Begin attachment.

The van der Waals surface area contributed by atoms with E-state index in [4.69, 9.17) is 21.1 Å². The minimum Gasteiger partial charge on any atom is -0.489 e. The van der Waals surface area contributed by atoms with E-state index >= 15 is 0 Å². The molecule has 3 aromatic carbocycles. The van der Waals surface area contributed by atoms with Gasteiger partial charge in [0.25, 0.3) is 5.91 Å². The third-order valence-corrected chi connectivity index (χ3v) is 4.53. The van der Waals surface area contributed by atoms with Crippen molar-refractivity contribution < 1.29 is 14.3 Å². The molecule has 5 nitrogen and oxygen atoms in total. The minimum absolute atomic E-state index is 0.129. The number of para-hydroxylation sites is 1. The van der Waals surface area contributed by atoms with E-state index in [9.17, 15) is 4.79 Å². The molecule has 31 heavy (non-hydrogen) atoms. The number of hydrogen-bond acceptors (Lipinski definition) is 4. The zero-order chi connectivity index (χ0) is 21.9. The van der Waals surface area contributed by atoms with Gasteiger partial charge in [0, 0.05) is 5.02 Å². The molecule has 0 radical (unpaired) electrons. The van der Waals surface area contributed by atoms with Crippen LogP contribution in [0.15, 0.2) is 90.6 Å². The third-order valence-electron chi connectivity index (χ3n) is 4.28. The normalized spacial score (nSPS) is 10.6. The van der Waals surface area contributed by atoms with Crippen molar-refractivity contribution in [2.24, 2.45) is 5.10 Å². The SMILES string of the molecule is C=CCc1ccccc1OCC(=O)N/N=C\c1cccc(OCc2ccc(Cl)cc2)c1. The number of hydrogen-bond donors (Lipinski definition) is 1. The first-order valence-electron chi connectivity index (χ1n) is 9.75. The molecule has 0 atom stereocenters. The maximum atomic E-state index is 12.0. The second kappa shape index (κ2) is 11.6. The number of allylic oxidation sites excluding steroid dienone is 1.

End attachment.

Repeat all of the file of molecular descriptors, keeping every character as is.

The van der Waals surface area contributed by atoms with E-state index in [4.69, 9.17) is 21.1 Å². The minimum Gasteiger partial charge on any atom is -0.489 e. The van der Waals surface area contributed by atoms with E-state index >= 15 is 0 Å². The molecule has 3 aromatic carbocycles. The van der Waals surface area contributed by atoms with Gasteiger partial charge in [0.25, 0.3) is 5.91 Å². The third-order valence-corrected chi connectivity index (χ3v) is 4.53. The van der Waals surface area contributed by atoms with Crippen molar-refractivity contribution < 1.29 is 14.3 Å². The molecule has 5 nitrogen and oxygen atoms in total. The minimum absolute atomic E-state index is 0.129. The number of para-hydroxylation sites is 1. The van der Waals surface area contributed by atoms with E-state index in [9.17, 15) is 4.79 Å². The molecule has 31 heavy (non-hydrogen) atoms. The number of hydrogen-bond acceptors (Lipinski definition) is 4. The zero-order chi connectivity index (χ0) is 21.9. The van der Waals surface area contributed by atoms with Gasteiger partial charge in [0, 0.05) is 5.02 Å². The molecule has 0 radical (unpaired) electrons. The van der Waals surface area contributed by atoms with Crippen LogP contribution in [0.15, 0.2) is 90.6 Å². The third-order valence-electron chi connectivity index (χ3n) is 4.28. The normalized spacial score (nSPS) is 10.6. The van der Waals surface area contributed by atoms with Crippen molar-refractivity contribution in [2.24, 2.45) is 5.10 Å². The SMILES string of the molecule is C=CCc1ccccc1OCC(=O)N/N=C\c1cccc(OCc2ccc(Cl)cc2)c1. The number of hydrogen-bond donors (Lipinski definition) is 1. The first-order valence-electron chi connectivity index (χ1n) is 9.75. The molecule has 0 atom stereocenters. The maximum atomic E-state index is 12.0. The second kappa shape index (κ2) is 11.6. The number of allylic oxidation sites excluding steroid dienone is 1.